Financial advisors still not sold on robos' purpose

There's a need for greater productivity, but advisors fear losing the human touch

Financial advisors still not sold on robos' purpose

As investment and wealth-management firms face increasing regulation and fee pressure, the need to consider options for hybrid advice ever more evident. That includes incorporating robo-like solutions into their practices — though some are embracing the possibility more readily than others.

Aside from allowing automatic and potentially less biased investment decisions, using a robo-advisor may allow financial advisors to grow their digitally inclined millennial base.  But that argument doesn’t fly for Patricia Baum, a Maryland adviser with RBC Wealth Management.

“We have other ways to attract millennials,” Baum told the Financial Times. “The relationship is the biggest part of the business and with a robo-adviser you lose that.”

That might not be as much a consideration for several big broker-dealers like Bank of America Merrill Lynch, Morgan Stanley Wealth Management, and Wells Fargo Advisors, which have all invested in technology that could be the foundation for automated advice services.

Another firm dipping its toes in is Raymond James Financial, which has crafted a technology platform that incorporates rebalancing tools, automated updates, and other robo elements into its advisors’ systems. According to Florida-based Raymond James advisor Mark Thompson, the changes are being rolled out as “robo-advisory options” that advisors can pick and choose from to make the technology easier to integrate into their practices.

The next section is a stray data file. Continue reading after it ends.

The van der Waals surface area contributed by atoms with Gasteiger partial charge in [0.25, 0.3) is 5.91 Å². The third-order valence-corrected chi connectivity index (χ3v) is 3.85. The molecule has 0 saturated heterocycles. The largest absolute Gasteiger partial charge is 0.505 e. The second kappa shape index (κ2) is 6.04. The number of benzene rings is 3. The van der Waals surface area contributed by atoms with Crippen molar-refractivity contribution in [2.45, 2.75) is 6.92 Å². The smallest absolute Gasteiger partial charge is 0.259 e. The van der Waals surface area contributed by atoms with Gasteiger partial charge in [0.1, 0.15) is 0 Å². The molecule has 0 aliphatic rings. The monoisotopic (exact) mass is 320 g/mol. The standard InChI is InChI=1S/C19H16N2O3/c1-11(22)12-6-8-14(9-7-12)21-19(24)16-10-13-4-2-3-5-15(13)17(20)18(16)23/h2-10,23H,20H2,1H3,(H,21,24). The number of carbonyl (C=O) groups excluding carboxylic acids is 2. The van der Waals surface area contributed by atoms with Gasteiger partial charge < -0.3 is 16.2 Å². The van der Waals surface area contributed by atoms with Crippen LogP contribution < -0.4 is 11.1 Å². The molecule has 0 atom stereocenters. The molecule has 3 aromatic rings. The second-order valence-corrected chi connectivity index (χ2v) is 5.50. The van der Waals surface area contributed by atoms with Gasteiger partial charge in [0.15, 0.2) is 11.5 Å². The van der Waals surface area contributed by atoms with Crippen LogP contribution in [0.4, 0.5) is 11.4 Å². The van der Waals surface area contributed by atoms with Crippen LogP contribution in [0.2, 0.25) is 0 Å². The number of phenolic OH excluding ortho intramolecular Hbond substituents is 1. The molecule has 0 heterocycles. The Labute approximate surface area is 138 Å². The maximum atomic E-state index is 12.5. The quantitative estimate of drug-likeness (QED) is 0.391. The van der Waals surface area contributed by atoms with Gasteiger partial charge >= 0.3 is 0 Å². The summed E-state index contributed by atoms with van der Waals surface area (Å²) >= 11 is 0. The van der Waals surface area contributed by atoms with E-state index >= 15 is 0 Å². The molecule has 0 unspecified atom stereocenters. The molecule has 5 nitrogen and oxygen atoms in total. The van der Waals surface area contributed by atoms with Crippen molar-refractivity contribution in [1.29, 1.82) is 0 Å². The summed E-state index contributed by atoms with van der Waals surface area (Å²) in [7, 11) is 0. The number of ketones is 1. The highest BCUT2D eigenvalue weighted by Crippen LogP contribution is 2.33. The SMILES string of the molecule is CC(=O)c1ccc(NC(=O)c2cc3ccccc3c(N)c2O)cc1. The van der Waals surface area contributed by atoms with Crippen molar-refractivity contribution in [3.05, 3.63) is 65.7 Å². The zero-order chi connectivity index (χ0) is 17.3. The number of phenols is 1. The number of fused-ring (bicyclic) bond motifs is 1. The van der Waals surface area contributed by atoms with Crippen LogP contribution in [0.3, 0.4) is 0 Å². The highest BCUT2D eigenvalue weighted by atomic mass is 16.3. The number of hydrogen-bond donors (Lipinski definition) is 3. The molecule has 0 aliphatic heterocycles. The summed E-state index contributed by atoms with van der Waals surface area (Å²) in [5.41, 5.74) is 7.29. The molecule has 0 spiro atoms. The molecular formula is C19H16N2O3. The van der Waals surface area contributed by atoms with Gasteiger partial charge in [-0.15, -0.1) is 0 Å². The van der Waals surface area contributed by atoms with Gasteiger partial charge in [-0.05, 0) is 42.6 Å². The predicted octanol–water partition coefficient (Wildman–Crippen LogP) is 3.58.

Thompson acknowledged that “productivity needs to go up exponentially” given investors’ heightened attention on fees. “[But] there’s nothing like that human voice and human touch in a [volatile] month like February,” he added.

Some advisors see a place for robos, particularly for those who are just starting to save and invest right as they start working. But for other advisors, whose practices already have a set minimum account level for high-net-worth clients, setting up a robo-program and waiting for those accounts to get large enough to be moved up seems impractical.

Another possible hurdle to robo acceptance is the fact that many advisors have older clients, and are themselves already at the cusp of retirement. In such cases, it may be too late to start instituting disruptive changes.

But for practices that aren’t ready to shutter their doors just yet, having a robo element may be perfect to capture clients who are ready to shift away from self-directed investing and robo-advisors.

“We’ve seen people hit their mid-40s, and say: ‘Gosh, this is great, but I really need a cohesive financial plan,” said Tristan Caudron of Washington DC who works at Wells Fargo. “It’s generally a nice transition, so I can see how a firm like Wells or another broker-dealer can look at it and believe they can offer the same service and keep people in-house for the entirety of their financial lifespan.”


Related stories: